Facebook Messenger: The Killer of the Phone Number

By Staff Writer

Jan 12, 2016 03:04 AM EST

Due to the rise in popularity of its Messenger App, Facebook is making claims that the use of the phone number will decline soon. As the devices we use to communicate transform, Facebook feels that will soon extend into the way we do so in general.

David Marcus, Facebook's Vice President of Messaging Products, wrote in a blog post saying that phones have become more than just phone calls and text messages to basically computers in our pockets.

"With Messenger, we offer all the things that made texting so popular, but also so much more," he said. "Yes, you can send text messages, but you can also send stickers, photos, videos, voice clips, GIFs, your location, and money to people. You can make video and voice calls while at the same time not needing to know someone's phone number."

The Messenger app has become very flexible with its ability to work across multiple platforms such as desktops, tablets, and mobiles. And as getting connected to the Internet becomes more affordable, using Internet-based services to communicate will continue to grow.

As of the end of 2015, there were 800 million people who used Messenger monthly. These numbers have been growing since the start of 2015, from 700 million in June, making it one of the fastest growing apps, according to Wired.

The company plans to expand communication through two other developing apps, Businesses on Messenger and M, their digital virtual assistant. Businesses on Messenger will allow business to communicate with their customers directly while M will grow to be able to book restaurants and make plans for the user.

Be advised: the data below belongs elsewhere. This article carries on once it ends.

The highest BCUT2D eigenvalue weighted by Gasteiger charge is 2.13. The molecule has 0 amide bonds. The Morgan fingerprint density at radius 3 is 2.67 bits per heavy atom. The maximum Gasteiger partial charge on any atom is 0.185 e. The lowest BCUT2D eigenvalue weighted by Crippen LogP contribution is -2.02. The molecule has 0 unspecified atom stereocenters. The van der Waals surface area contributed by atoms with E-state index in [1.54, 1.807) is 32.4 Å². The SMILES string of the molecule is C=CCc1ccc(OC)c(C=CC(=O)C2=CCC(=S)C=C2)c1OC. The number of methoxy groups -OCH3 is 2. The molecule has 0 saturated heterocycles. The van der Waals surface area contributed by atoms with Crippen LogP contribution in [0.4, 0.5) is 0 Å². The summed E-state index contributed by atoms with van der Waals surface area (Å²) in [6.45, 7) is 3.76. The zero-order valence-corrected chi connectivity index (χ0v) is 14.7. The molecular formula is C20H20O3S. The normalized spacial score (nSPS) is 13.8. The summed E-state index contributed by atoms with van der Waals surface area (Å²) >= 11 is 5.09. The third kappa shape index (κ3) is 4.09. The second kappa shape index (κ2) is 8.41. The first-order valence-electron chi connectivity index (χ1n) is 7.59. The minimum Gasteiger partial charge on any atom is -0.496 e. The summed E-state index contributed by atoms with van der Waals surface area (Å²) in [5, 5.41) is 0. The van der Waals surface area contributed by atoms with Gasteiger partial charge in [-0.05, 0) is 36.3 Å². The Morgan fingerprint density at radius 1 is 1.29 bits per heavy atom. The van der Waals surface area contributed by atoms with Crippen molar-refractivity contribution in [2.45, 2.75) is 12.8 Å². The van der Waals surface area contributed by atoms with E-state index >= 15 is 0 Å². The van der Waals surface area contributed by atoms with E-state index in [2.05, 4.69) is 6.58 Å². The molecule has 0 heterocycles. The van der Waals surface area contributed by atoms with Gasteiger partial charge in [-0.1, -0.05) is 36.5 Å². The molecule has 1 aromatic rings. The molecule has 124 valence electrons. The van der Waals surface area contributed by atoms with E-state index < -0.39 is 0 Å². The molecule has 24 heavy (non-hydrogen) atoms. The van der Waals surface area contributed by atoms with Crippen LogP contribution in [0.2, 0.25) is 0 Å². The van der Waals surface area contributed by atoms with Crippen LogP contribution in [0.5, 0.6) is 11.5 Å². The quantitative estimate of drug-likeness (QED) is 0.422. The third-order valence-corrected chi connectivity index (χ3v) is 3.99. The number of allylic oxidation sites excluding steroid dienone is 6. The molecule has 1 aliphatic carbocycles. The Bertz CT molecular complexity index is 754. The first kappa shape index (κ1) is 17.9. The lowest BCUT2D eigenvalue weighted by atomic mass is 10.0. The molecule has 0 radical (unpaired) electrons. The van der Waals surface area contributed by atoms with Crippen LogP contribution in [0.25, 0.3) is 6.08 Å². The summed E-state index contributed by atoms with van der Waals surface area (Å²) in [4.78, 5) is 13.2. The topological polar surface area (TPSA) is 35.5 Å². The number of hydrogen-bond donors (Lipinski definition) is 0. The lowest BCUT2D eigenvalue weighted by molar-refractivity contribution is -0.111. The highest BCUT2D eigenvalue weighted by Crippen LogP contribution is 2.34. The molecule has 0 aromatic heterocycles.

Wired also reported that the Messenger app is currently the second most popular app on the iOS behind Messenger's parent app, Facebook. And because Facebook is operating system independent that means that more people can use it without the company needing to create an entire OS on its own.

This change in method of communication is different from when Facebook separated Messaging from its main app in 2014. As Time reported, the reviews about the division weren't happy, with one-star reviews dominating the app's history, even though it was listed as one of the top free apps.

Marcus's post brings up some interesting points about the way people communicate in today's constantly connected world. The mobile device has become more than just a phone and more like a gateway to everything outside of the immediate physical world. With Facebook pushing the Messenger app as the go-to way to communicate with each other, users will eventually use it more than just communicating, just like the phone. 

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